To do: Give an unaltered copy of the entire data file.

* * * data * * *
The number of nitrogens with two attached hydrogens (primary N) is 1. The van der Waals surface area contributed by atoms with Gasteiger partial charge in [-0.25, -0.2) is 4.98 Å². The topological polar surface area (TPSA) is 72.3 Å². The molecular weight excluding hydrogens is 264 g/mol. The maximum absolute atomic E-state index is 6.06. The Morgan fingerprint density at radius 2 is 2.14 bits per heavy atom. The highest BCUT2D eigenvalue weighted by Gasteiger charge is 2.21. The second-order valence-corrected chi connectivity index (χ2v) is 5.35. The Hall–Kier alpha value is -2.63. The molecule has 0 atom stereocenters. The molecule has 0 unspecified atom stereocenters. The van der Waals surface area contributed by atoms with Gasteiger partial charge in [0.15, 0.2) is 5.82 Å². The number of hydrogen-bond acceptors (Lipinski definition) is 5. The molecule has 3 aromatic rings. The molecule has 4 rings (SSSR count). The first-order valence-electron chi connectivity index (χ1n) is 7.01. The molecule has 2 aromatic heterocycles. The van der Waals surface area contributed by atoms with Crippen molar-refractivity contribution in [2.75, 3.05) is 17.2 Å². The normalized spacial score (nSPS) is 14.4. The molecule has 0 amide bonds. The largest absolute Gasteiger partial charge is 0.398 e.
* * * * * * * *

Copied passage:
The number of nitrogens with two attached hydrogens (primary N) is 1. The van der Waals surface area contributed by atoms with Gasteiger partial charge in [-0.25, -0.2) is 4.98 Å². The topological polar surface area (TPSA) is 72.3 Å². The molecular weight excluding hydrogens is 264 g/mol. The maximum absolute atomic E-state index is 6.06. The Morgan fingerprint density at radius 2 is 2.14 bits per heavy atom. The highest BCUT2D eigenvalue weighted by Gasteiger charge is 2.21. The second-order valence-corrected chi connectivity index (χ2v) is 5.35. The Hall–Kier alpha value is -2.63. The molecule has 0 atom stereocenters. The molecule has 0 unspecified atom stereocenters. The van der Waals surface area contributed by atoms with Gasteiger partial charge in [0.15, 0.2) is 5.82 Å². The number of hydrogen-bond acceptors (Lipinski definition) is 5. The molecule has 3 aromatic rings. The molecule has 4 rings (SSSR count). The first-order valence-electron chi connectivity index (χ1n) is 7.01. The molecule has 2 aromatic heterocycles. The van der Waals surface area contributed by atoms with Crippen molar-refractivity contribution in [2.75, 3.05) is 17.2 Å². The normalized spacial score (nSPS) is 14.4. The molecule has 0 amide bonds. The largest absolute Gasteiger partial charge is 0.398 e.